Couponers know that saving a little here and a little there can really add up. As they say, watch the pennies and the dollars will take care of themselves!

But what if there are no pennies? Well, then we may have a problem.

We all survived the great toilet paper shortage of 2020, and intermittent shortages of nearly everything else since then. But one 2020 shortage appears to be making a comeback – retail groups are warning that stores are once again running dangerously low on coins.

The Food Industry Association, National Grocers Association, Retail Industry Leaders Association and several other groups representing retailers and financial institutions are calling on the U.S. Department of the Treasury to resuscitate a 2020 public awareness campaign to “get coin moving” once again.

“The pandemic affected consumer usage of coins by shifting a large number of transactions from cash-based, in-person payments to card-based payments and online sales,” the groups wrote in a letter to the Treasury. “The result is more coins resting in piggy banks and coin jars and fewer being recirculated and available for retailers to facilitate more transactions.”


That may not matter much to those who prefer paying with plastic. But lower-income and older shoppers tend to use cash more often. And when retailers don’t have enough coins to make exact change, that can cause problems at the checkout.

The Treasury has emphasized that there’s not a coin shortage, technically speaking, since there are plenty of coins in existence. There’s just a lack of coins in active circulation. The problem first cropped up in the early days of the coronavirus pandemic, when many safety-conscious shoppers stopped paying in cash, or stopped shopping in physical stores altogether. As restrictions eased and everyday life started getting back to normal, the flow of coins started returning to normal, too.

But now we’re apparently regressing to where we were two years ago. “Coin circulation has slowed and coins are being rationed once more,” the groups’ letter warns. So they’re hoping to ramp up public awareness before it’s too late.

Back in 2020, the Federal Reserve created a U.S. Coin Task Force, which encouraged consumers to use exact change when paying in cash, and to empty their coin jars at banks or at in-store coin kiosks. Several grocery chains asked cash-paying customers if they wanted to “round up” their purchases and donate their change to charity, or have their change credited to their loyalty account to be used on a future purchase.

The task force also recommended promotions in which consumers could “receive a free drink, snack, promotional item or a financial incentive for bringing in coin.” And some merchants like Chick-fil-A ran with the idea, offering coupons for free chicken sandwiches to anyone who brought in rolls of coins to exchange for dollars.

So using coins will not only help your fellow shoppers by helping to alleviate the coin bottleneck, but if things get as dire as they did a couple of years ago, cashing in your coins could prove to be lucrative as well. So spend your pennies – and the dollars, and the free chicken sandwiches, will take care of themselves.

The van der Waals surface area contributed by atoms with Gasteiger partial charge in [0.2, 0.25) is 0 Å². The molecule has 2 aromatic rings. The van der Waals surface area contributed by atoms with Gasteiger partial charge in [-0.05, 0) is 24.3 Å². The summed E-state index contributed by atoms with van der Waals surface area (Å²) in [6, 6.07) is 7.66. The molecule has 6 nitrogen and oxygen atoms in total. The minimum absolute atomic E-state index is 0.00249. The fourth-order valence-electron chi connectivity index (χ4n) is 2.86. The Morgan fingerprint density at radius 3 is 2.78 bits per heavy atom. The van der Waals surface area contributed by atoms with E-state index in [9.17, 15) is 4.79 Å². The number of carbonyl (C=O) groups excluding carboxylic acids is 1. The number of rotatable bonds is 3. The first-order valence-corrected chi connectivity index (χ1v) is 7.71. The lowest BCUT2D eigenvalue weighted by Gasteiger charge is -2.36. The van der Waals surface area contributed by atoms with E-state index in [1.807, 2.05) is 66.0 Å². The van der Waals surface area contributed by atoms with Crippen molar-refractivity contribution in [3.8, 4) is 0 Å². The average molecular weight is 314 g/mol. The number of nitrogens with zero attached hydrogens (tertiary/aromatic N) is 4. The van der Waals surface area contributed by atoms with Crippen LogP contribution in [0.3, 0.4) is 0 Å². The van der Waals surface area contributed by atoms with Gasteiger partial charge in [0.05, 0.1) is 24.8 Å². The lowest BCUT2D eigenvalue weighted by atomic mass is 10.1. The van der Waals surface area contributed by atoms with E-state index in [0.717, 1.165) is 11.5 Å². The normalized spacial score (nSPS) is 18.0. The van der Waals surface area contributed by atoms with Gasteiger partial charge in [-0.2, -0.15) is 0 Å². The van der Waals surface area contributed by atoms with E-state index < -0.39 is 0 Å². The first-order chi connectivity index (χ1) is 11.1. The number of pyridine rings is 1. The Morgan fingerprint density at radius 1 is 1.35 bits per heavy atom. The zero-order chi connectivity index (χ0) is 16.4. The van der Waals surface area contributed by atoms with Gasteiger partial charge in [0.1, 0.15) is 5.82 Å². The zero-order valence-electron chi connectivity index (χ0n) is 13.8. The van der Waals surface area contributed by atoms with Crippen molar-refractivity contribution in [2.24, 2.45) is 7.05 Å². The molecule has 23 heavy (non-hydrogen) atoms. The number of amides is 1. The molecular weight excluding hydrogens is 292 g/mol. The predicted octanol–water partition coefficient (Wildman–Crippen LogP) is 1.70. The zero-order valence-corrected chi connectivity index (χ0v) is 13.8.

Image source: slgckgc


  1. Per link you provided, 21 of 50 states prohibit what you describe, and another 6 have restrictions on it that make it hard, so I still see that as MOST states.

    • No, you remain wrong. 21, or even 27, out of 50 is NOT most.

      The word “most” means “greatest in amount, quantity, or degree; 75 percent or more.”

      However, rather than being an incorrect pedant — focus on what my main point was — include the taxes in the prices and change the law thereto.

  2. In most states, it is a violation of law to include sales tax in the total shelf price for individual items in the manner you are talking about.

  3. Several of the local (Denver) grocery stores have signs up asking for change to be used, but when you try to use lots of change either: 1) the self-checkout machines choke up on change (and are incredibly slow), or 2) the cashiers at regular checkout bitch about how this slows down their line and try to send you to one of the coin sorting machines in the store (which take a cut of the coins sorted). The local banks aren’t much better, as most of them also run the coins through a sorting machine and take a cut for doing so. Net effect is that they want the coins, but want you (the customer) to pay for getting them the coins.

    And, bottom line is that, legally, “coins are a convenience to facilitate trade” — they are NOT legal tender — so no one actually HAS to take coins anyway.

  4. Only the US government could mess things up do badly. Insanity.

    Pennies and nickels (and dimes too) should be abolished. Everything should be rounded down (not up) to the nearest quarter.

    The savings from not having to make, store, ship, count, and beg for those coins would more than pay for the difference — and save the US billions. It costs MORE than the face value, especially now, to make anything less than a quarter.

    And while they are at it, all business pricing should be mandated to reflect the total cost, including taxes. Where I live, there are FOUR different tax rates on grocery store items and there is NO way a consumer can determine if s/he was properly charged unless each item is purchased separately.

    Some stores will itemize each tax by rate, but not by item — most don’t and just slap total tax on at the end of the register tape. I would bet my cache of coins that there are MANY mistakes and that FEW of them are in consumers’ favor.

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